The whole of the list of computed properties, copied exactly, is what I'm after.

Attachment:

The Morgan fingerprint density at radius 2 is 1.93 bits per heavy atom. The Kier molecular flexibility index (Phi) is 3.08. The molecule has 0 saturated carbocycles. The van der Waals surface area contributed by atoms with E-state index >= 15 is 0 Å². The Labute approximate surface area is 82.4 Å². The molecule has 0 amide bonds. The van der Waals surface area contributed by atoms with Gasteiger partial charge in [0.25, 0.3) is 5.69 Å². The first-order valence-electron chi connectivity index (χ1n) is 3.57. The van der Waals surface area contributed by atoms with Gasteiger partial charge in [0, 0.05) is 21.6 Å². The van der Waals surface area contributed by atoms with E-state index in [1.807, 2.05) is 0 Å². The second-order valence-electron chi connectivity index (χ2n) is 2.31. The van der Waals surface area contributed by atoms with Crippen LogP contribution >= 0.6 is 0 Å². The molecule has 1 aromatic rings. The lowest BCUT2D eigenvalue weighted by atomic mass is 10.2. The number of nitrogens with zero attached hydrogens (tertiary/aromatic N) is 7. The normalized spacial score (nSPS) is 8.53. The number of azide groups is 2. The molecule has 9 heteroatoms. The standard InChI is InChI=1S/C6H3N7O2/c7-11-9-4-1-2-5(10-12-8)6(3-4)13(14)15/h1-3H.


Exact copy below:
The Morgan fingerprint density at radius 2 is 1.93 bits per heavy atom. The Kier molecular flexibility index (Phi) is 3.08. The molecule has 0 saturated carbocycles. The van der Waals surface area contributed by atoms with E-state index >= 15 is 0 Å². The Labute approximate surface area is 82.4 Å². The molecule has 0 amide bonds. The van der Waals surface area contributed by atoms with Gasteiger partial charge in [0.25, 0.3) is 5.69 Å². The first-order valence-electron chi connectivity index (χ1n) is 3.57. The van der Waals surface area contributed by atoms with Gasteiger partial charge in [0, 0.05) is 21.6 Å². The van der Waals surface area contributed by atoms with E-state index in [1.807, 2.05) is 0 Å². The second-order valence-electron chi connectivity index (χ2n) is 2.31. The van der Waals surface area contributed by atoms with Crippen LogP contribution >= 0.6 is 0 Å². The molecule has 1 aromatic rings. The lowest BCUT2D eigenvalue weighted by atomic mass is 10.2. The number of nitrogens with zero attached hydrogens (tertiary/aromatic N) is 7. The normalized spacial score (nSPS) is 8.53. The number of azide groups is 2. The molecule has 9 heteroatoms. The standard InChI is InChI=1S/C6H3N7O2/c7-11-9-4-1-2-5(10-12-8)6(3-4)13(14)15/h1-3H.